Understanding mechanisms in climate over short periods and in local regions

This is interesting, because it shows how any particular observational history of Earth is one election of a large number of possible futures. This is exactly the same point made by Slava Kharin in his 2008 tutorial lecture “Statistical concepts in climate research“. See his slide 5.

Note the comment about 31 minutes in regarding how models are very good at estimating global mean surface temperature increases, but chaos affects regional predictions.

A take-away for me is that is foolish to expect to detect climatological variations due to radiative forcing from greenhouse gases in any particular region over any time period shy of a few generations. Yet people seem to do it and want to do it all the time. This really means that climate change, as a phenomenon, is based on the well understood physics and paleoclimate records, not at all from generalizations of meteorology.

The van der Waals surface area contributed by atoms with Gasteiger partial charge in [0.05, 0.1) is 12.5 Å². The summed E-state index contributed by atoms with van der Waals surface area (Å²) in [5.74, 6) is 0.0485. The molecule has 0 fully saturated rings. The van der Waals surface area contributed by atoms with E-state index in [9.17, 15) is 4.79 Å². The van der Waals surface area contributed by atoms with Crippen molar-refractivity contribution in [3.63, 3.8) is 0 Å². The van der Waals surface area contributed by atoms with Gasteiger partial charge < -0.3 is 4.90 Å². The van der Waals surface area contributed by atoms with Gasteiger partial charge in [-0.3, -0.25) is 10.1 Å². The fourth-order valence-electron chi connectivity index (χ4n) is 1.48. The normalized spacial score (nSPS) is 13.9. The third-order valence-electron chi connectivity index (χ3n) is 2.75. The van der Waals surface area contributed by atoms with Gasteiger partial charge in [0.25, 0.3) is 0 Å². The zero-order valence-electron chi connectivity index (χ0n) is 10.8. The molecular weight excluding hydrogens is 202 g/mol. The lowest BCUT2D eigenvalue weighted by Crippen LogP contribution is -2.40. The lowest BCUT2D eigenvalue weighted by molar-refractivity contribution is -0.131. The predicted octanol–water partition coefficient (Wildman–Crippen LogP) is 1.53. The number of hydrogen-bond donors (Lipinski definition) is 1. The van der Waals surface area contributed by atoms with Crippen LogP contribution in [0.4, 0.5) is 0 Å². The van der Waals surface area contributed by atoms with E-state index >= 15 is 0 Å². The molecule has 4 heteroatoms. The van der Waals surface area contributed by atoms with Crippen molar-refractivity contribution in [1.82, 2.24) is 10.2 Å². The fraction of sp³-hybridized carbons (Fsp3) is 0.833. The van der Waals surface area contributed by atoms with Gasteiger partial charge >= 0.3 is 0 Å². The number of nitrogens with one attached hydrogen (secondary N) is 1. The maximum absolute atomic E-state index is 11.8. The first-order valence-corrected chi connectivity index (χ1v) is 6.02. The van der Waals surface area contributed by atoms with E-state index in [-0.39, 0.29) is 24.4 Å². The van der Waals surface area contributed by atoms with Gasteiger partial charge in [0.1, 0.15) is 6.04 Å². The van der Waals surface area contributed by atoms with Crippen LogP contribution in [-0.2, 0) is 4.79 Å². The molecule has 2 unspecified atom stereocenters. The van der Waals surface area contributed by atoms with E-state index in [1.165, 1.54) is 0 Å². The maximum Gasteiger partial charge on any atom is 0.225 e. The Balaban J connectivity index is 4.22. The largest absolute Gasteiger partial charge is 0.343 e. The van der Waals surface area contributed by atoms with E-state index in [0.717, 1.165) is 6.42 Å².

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This entry was posted in carbon dioxide, climate, climate education, differential equations, ecology, energy, environment, forecasting, geophysics, IPCC, mathematics, mathematics education, maths, meteorology, NCAR, NOAA, oceanography, physics, rationality, reasonableness, science, statistics, stochastic algorithms. Bookmark the permalink.

2 Responses to Understanding mechanisms in climate over short periods and in local regions

  1. Pingback: climate internal variability is just residual variance from modeling with a smooth curve? | Hypergeometric

  2. Pingback: struggling with problems already attacked | Hypergeometric

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